Our 'Right' To Spread Garbage

facebook logo generic

(OLI SCARFF/AFP/Getty Images)

BOSTON (WBZ NewsRadio) — Try as you might, it’s impossible to find anywhere in the First Amendment the right to instantaneous, unedited mass communication. 

And before greedy, thoughtless profiteers discovered that the internet could be used that way, no one had ever thought to provide it.

Newspapers and magazines have always had editors to screen content before it was printed, and a code of conduct among reporters and photographers to use good judgement before making something public. The same standards have applied in TV newsrooms, where even live broadcasts are careful to not show certain things. Radio talk-shows have used a seven-second delay.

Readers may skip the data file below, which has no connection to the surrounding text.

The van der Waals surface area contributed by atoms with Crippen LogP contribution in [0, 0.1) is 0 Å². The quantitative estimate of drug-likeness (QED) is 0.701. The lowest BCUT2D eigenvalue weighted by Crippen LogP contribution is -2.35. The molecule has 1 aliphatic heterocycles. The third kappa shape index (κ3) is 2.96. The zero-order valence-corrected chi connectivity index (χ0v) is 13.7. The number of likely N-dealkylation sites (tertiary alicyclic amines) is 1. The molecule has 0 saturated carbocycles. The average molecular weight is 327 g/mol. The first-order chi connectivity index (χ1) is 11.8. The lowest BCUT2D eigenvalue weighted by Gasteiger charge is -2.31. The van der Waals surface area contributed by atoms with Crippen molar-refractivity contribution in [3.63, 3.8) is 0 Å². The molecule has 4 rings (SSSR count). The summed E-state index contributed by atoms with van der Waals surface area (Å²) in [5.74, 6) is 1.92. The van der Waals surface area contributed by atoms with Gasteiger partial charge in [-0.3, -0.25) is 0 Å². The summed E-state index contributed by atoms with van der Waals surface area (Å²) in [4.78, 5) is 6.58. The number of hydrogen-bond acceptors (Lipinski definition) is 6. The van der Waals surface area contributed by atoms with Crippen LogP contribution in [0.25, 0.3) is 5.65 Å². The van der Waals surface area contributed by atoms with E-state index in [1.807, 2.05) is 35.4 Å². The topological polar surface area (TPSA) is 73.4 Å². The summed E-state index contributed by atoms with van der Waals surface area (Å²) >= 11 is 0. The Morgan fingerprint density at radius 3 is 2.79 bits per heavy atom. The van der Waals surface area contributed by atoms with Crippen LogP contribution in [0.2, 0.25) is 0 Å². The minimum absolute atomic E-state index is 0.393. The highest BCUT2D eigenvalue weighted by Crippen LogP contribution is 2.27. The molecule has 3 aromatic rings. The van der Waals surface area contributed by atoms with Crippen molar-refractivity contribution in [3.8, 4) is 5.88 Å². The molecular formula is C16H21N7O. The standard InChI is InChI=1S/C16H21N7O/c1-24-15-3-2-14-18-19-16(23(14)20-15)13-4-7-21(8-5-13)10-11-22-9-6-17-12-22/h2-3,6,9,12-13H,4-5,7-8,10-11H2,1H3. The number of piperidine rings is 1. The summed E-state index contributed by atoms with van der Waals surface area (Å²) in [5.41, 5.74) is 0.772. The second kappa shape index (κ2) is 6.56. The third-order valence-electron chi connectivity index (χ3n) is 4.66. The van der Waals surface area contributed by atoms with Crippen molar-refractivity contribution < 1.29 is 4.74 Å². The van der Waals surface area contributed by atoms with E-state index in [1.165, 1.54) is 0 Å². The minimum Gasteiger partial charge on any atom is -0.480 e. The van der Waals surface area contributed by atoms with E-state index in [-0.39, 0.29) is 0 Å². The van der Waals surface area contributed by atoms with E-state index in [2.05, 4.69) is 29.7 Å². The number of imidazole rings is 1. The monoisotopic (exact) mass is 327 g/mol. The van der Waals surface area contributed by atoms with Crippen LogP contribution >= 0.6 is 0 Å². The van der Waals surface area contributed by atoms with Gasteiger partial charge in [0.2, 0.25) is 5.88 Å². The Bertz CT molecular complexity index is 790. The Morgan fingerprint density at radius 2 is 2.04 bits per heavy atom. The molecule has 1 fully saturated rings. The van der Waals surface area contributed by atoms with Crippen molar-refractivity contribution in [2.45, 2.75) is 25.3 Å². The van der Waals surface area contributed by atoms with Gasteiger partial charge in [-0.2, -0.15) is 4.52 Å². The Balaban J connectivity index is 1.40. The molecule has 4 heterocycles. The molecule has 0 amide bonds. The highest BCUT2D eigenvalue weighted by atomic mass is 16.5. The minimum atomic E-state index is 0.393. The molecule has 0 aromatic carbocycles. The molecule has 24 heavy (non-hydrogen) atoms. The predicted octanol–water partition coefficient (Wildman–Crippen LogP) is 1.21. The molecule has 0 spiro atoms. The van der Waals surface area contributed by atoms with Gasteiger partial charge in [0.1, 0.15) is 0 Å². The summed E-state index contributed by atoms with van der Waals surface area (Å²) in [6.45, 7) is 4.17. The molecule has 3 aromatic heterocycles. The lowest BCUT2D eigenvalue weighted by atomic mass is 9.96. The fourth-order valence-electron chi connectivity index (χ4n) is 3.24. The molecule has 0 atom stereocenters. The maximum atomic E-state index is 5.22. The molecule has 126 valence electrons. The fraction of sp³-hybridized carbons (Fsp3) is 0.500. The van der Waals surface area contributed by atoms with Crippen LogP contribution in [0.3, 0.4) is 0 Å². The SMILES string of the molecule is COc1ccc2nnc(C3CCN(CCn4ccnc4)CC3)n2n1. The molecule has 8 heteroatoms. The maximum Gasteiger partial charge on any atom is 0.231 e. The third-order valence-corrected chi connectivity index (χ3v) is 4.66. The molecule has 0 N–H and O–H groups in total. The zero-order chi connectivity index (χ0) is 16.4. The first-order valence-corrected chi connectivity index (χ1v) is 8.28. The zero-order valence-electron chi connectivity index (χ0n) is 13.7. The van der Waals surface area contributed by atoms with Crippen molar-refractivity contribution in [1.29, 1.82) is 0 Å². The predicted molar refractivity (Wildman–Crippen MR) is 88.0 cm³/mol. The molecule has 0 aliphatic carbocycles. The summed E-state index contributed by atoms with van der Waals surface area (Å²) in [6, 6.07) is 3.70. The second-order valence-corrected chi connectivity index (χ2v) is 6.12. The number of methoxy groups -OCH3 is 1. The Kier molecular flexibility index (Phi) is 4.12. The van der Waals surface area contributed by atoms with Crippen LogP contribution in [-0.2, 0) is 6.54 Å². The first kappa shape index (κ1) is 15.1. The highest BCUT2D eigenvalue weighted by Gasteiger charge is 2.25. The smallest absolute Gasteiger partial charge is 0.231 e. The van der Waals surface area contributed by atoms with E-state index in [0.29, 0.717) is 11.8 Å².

But Twitter, Youtube, Facebook Live, and the rest have provided an immediate, global, unedited forum to spew garbage. 

And it’s been a disaster for civilization.

Misinformation circles the globe before truth can get out of bed. Vicious trolling and bullying is everywhere. And for years now, violent crimes – including rape and murder – have been broadcast live on the web, the better to publicize the viciousness of the perps and incite copycat behavior by other creeps.

Just look at New Zealand.

So it’s quite a sight to see the executives of these big companies rushing to reassure everyone how hard they’re working to clean up the mess they created. 

I don’t believe a word of it.

If they really cared about the social damage they’re enabling, they would have found a way to stop it years ago.

You can listen to Keller At Large on WBZ News Radio every weekday at 7:55 a.m. Listen to his previous podcasts on iHeartRadio. 

Listen to Jon's commentary:

Keller @ Large

Keller @ Large

Jon Keller is a WBZ TV & Radio political analyst. Read more


Content Goes Here